In a speech last week Defense Secretary Robert Gates worried aloud, again, about the Pentagon’s spending priorities and whether they are at all suited to the wars the U.S. is currently fighting or will fight in the future.
“Support for conventional modernization programs is deeply embedded in our budget, in our bureaucracy, in the defense industry, and in Congress. My fundamental concern is that there is not commensurate institutional support - including in the Pentagon - for the capabilities needed to win the wars we are in, and of the kinds of missions we are most likely to undertake in the future.”
Gates is talking about nation building, a mission the military thought it offloaded in the 1990s after the Balkans operations. Of course with Iraq and Afghanistan, the military, particularly the Army, is now the U.S. government’s primary nation building force. Gates sees the potential for future interventions in failed or failing states and realizes, along with most everybody else, that nation building skill sets are rather lacking in the U.S. military.
What are some examples of these much needed capabilities Gates is talking about? Setting up and operating fish and poultry farms, according to Army Maj. Gen. Rick Lynch, who commanded the 3rd Infantry Division, the surge force that operated south of Baghdad during 2007-2008. Lynch spoke this week at the Army’s annual convention in Washington, DC. He said troops fighting in today’s wars must be able to transition from major combat operations to counterinsurgency operations almost instantaneously.
“I worry that there are people out there saying all we have to do now is train for counterinsurgency, but we also have to train for major combat operations,” he said. Lynch gave the example of one of his companies that was conducting community foot patrols south of Baghdad when violence erupted in Sadr City. The soldiers mounted their tanks and Bradleys, went and did “major combat operations” for two weeks in Sadr city, “then came back and walked the streets again.”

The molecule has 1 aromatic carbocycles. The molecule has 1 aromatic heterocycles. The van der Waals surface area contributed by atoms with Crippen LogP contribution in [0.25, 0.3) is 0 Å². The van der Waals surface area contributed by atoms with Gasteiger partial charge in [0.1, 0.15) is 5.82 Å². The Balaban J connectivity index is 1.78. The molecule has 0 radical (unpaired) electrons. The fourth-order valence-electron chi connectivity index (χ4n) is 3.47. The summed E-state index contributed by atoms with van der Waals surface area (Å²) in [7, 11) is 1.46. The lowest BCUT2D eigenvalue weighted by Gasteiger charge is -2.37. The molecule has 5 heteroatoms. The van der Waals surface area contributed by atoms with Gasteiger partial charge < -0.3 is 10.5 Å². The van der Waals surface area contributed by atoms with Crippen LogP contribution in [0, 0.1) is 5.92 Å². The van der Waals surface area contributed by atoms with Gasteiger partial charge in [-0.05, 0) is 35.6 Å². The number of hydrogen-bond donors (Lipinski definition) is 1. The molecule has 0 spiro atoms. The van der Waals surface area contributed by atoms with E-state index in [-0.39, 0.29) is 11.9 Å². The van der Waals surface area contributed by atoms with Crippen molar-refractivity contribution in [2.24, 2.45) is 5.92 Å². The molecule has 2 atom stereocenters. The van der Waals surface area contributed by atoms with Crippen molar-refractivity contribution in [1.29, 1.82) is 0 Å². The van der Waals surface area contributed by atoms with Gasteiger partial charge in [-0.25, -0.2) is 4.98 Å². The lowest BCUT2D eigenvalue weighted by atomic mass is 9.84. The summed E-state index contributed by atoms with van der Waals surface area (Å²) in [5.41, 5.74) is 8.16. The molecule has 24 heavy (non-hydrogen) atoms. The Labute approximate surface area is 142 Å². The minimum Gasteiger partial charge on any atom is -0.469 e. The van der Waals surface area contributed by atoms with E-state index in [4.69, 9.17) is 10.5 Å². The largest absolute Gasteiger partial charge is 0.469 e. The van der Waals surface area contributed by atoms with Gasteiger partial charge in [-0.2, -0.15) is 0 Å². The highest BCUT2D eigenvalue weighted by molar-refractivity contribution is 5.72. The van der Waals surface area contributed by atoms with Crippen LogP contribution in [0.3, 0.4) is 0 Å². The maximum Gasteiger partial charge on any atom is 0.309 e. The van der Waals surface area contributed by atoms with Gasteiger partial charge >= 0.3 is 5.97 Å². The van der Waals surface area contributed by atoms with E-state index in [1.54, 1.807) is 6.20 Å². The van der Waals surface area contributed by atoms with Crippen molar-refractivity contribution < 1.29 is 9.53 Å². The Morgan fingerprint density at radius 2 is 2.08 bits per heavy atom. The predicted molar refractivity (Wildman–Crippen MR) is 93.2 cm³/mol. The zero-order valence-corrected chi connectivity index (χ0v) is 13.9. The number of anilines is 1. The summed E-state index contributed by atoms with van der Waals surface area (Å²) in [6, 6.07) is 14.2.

He said the 3ID conducted ten division level operations in their area, known as the “Triangle of Death,” for the first six months of their deployment. “Then we parked our combat vehicles and did nothing but dismounted patrols and worked to build capacity of Iraq security forces, the local government and the economy.” Lynch said troops in Iraq spend 85 percent of their time doing nation building operations, like fish and poultry farming. Lacking any institutional knowledge on the subject, Lynch said his soldiers improvised, with considerable success.
The problem, as Lynch acknowledged, is that the Army is not exactly set up to provide soldiers training in how to run a fish farm. At the military’s various combat training centers, troops run through lots of drills on patrolling, convoy operations and “door knocking.” But when it comes to rebuilding an economy in a developing country or building local government capacity, well that type of training just doesn’t exist.
The military is the only tool in the U.S. toolkit capable of doing armed nation building. If the country is determined to embark on such enterprises in the future, the question arises, for how many more years will defense secretaries be asking aloud where is the “institutional support” for training American troops to become fish farmers?